Hoosier firefighter who battled cancer after 9/11 reflects on experience at Ground Zero

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INDIANAPOLIS, Ind. – It’s been almost fifteen years since terror changed our world. A new generation has since grown up having not knowing what it was like before 9/11.

In that time, a Hoosier hero has grappled with the effects of working more than a week of 12-hour shifts at Ground Zero. Those effects have been emotional and physical.

The memories of September 11, 2001 come through to Mark Rapp very vividly. On the evening of 9/11, just a scant few hours after the planes struck the world trade center, Rapp, the leader of Indiana Task Force One was on his way to New York.

“We weren`t prepared.  Totally non prepared for what we saw. It was a time of crisis. Unfamiliar. Chaotic…

And then when we walked up to see the magnitude of the devastation and the amount of people working the pile.  It looked just like a string of ants lined up as far as you could see…

There was no organization, but who could organize that?” Rapp said.

In those first hours after his team arrived, it was no longer a rescue mission.

“Unfortunately there were no survivors after the initial day; from the 12th on, they were all fatalities.

As grim as it was, the Hoosier force still found hope in their dusty, dangerous work amid the rubble… You always had that ray of hope that we were going to find somebody.

I went 72 hours with no sleep on my first 3 days, so mental fatigue is much harder to come back from than your physical fatigue.” Rapp said.

For 10 days, Rapp`s team worked at Ground Zero, somehow finding the fortitude while reaching the bodies of fallen New York firefighters.

“New York City firefighters were standing right next to me, they would literally just collapse You`re talking about a group of heroes.”

And today, 15 years later, Rapp bears more than the emotional scars from that terrible day. Last December, the air he breathed in those days, left him with a diagnosis of lung cancer.

“27 different items is what they come up with on our exposure report.  Mercury.  A lot of the stuff I can`t even pronounce. “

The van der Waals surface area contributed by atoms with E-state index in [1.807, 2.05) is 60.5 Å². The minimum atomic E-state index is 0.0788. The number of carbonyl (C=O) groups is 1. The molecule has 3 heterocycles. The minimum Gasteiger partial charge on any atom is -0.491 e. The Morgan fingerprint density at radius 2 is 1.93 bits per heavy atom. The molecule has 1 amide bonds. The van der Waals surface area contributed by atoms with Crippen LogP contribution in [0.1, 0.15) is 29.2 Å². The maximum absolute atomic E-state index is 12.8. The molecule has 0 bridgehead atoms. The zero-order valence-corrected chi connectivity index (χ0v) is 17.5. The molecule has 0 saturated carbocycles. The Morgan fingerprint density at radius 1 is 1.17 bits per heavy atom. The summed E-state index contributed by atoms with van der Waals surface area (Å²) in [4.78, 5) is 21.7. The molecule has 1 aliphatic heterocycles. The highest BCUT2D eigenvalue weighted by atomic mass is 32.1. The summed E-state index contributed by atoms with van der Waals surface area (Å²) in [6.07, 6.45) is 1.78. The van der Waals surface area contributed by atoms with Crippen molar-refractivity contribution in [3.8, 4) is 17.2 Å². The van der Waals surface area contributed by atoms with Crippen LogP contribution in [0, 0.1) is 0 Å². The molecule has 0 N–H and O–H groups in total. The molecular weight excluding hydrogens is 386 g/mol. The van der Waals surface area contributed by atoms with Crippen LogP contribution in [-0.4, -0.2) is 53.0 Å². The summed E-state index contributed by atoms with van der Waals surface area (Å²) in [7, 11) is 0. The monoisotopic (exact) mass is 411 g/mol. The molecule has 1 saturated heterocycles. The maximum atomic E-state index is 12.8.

Fortunately for Rapp, the fight was more aggressive than the cancer.

“I was extremely fortunate that it didn`t go anywhere.  It stayed in my upper lobes in my lungs and only went to one lymph node. With chemo and radiation they were able to take care of it.”

Now, Rapp’s in remission. In his mind - the mind of a hero, it was a small price to pay because he knows others in his own group did not survive.

“I was very fortunate.  My cancer to me, I consider it a hiccup, a small time in my life and I`m very fortunate.  But the people that didn`t make it, the people that suffered for those five to eight years after 9/11, they had a slow death.”

Through it all, Rapp was determined not to let the physical and emotional demands of his job make him another fatality. For this Hoosier hero, there are no regrets - only a difference, he knows he helped make.

“I wouldn`t have changed a thing. If somebody said, ‘You`re going to get cancer,’ that`s my job.  And I love my job. I love what I do. You can`t let that bother you. You have to go on living your life and not let it bring you down.”

Rapp hasn`t been back to New York since 9/11, but this week, he’s going there along with thousands of other Americans who wanted to be there in person to mark the 15th anniversary. He says it`s a chance to see what`s been accomplished since 2001 and see the good that came from such a terrible chapter.

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